When is a Network a Notwork - Part 3

When I was interviewing people for jobs in my department in a UK public sector organisation one of the questions that HR wouldn’t let me ask was “Who do you know in the industry?” They thought it was elitist. I argued that while a CV/resume tells me what people have done in the past there’s more to the sum of their capabilities than just that? While you can probe people in interview about their resourcefulness it’s difficult to discover the reach and value of their various networks, online or otherwise?

HR’s argument was that you’re hiring people to do a job and that it’s difficult to value this facet of someone’s professional experience when marking one candidate against another. I argued that organisations need to consider how this might impact their departments as hiring well-connected people adds value.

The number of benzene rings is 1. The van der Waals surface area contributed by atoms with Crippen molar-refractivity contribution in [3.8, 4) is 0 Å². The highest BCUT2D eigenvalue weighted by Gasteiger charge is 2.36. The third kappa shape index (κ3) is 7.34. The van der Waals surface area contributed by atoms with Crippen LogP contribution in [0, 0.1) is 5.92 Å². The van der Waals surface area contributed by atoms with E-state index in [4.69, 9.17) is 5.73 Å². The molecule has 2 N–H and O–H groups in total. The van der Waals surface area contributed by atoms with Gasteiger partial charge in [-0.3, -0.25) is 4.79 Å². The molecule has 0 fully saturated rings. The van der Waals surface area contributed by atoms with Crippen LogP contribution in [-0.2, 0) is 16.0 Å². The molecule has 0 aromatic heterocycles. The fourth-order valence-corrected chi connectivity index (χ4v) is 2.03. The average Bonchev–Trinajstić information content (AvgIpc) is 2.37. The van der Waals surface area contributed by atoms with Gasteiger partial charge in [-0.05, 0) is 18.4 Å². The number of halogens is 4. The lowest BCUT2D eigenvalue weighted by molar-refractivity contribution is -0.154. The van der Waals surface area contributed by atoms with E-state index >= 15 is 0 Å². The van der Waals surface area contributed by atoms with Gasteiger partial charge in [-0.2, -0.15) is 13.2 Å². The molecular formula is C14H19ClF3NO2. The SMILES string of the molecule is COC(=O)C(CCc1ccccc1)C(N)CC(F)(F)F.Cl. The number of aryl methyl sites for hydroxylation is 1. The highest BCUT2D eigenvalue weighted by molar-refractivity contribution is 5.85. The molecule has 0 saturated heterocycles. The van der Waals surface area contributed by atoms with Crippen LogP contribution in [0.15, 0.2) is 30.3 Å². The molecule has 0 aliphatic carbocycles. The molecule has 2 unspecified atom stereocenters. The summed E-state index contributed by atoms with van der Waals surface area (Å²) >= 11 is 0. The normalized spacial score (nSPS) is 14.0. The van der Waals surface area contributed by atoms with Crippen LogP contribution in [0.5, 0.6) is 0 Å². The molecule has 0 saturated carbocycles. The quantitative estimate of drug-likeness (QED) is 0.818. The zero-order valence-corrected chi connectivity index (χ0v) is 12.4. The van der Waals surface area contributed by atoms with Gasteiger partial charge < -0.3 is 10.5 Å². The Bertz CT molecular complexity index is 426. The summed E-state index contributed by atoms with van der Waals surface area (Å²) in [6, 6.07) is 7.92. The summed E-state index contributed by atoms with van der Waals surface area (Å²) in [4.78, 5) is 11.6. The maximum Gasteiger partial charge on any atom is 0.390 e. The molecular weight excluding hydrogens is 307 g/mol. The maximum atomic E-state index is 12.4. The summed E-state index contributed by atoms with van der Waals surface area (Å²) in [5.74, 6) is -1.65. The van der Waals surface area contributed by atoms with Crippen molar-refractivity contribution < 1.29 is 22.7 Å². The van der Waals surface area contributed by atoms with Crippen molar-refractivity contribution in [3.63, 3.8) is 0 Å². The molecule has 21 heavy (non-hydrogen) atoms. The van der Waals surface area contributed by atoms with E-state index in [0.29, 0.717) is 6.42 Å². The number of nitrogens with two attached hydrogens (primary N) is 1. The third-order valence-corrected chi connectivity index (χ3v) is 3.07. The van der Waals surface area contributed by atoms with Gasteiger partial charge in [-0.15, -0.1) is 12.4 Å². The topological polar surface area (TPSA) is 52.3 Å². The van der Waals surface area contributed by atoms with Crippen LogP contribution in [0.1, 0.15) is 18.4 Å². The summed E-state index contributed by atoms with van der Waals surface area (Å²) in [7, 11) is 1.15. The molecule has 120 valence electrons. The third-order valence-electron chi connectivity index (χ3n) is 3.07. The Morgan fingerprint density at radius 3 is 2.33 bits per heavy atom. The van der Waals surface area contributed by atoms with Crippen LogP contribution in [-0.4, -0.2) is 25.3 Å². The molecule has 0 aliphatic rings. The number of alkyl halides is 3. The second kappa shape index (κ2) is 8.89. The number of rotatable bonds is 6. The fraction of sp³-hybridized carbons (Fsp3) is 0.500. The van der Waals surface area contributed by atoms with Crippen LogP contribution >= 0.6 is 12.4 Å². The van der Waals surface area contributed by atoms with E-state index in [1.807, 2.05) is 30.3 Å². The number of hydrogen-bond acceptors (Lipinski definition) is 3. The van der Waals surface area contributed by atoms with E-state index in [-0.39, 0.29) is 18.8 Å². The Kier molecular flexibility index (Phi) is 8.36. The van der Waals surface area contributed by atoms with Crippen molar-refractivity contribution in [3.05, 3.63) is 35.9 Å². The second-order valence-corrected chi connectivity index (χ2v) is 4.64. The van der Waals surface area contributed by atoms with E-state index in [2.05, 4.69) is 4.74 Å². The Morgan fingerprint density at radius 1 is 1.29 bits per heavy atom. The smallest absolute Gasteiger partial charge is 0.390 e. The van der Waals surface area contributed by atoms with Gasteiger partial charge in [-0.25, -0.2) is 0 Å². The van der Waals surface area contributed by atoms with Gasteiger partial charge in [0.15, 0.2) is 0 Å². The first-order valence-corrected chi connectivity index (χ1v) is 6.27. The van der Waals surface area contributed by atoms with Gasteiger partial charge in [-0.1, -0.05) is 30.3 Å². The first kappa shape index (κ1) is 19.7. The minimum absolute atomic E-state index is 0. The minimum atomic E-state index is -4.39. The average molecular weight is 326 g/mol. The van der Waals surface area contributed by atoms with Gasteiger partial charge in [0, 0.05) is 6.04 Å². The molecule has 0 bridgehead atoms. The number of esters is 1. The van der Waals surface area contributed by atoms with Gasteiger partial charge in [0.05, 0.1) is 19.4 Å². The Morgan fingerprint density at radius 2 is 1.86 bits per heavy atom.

It turns out that it’s one of the drawbacks with I.T. folk. As we have few professional bodies; unlike, for example, engineers who have the Institutes of Civil or Mechanical or Electrical Engineering (where membership implies a professional network) ours are a mish-mash of loose associations, user groups, conference buddies and client/supplier relationships.